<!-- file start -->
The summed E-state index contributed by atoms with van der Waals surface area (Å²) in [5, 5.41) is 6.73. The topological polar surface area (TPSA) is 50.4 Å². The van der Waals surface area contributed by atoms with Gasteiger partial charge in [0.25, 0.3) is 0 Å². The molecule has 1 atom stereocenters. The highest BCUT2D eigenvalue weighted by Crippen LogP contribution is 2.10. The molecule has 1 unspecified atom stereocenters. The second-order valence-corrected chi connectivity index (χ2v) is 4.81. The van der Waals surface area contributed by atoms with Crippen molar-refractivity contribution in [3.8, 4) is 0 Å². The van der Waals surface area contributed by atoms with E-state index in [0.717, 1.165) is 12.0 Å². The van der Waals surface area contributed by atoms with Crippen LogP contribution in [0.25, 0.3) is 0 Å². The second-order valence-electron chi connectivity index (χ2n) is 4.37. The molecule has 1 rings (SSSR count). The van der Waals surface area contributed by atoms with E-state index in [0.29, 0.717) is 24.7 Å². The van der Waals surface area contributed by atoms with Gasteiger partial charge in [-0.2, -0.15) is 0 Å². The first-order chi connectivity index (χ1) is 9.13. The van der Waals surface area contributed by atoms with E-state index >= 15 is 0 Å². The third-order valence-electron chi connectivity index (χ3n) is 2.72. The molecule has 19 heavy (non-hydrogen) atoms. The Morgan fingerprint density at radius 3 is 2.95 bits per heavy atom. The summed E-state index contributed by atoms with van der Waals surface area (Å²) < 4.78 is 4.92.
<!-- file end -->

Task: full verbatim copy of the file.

The summed E-state index contributed by atoms with van der Waals surface area (Å²) in [5, 5.41) is 6.73. The topological polar surface area (TPSA) is 50.4 Å². The van der Waals surface area contributed by atoms with Gasteiger partial charge in [0.25, 0.3) is 0 Å². The molecule has 1 atom stereocenters. The highest BCUT2D eigenvalue weighted by Crippen LogP contribution is 2.10. The molecule has 1 unspecified atom stereocenters. The second-order valence-corrected chi connectivity index (χ2v) is 4.81. The van der Waals surface area contributed by atoms with Crippen molar-refractivity contribution in [3.8, 4) is 0 Å². The van der Waals surface area contributed by atoms with E-state index in [0.717, 1.165) is 12.0 Å². The van der Waals surface area contributed by atoms with Crippen LogP contribution in [0.25, 0.3) is 0 Å². The second-order valence-electron chi connectivity index (χ2n) is 4.37. The molecule has 1 rings (SSSR count). The van der Waals surface area contributed by atoms with E-state index in [0.29, 0.717) is 24.7 Å². The van der Waals surface area contributed by atoms with Gasteiger partial charge in [-0.2, -0.15) is 0 Å². The first-order chi connectivity index (χ1) is 9.13. The van der Waals surface area contributed by atoms with E-state index >= 15 is 0 Å². The third-order valence-electron chi connectivity index (χ3n) is 2.72. The molecule has 19 heavy (non-hydrogen) atoms. The Morgan fingerprint density at radius 3 is 2.95 bits per heavy atom. The summed E-state index contributed by atoms with van der Waals surface area (Å²) < 4.78 is 4.92.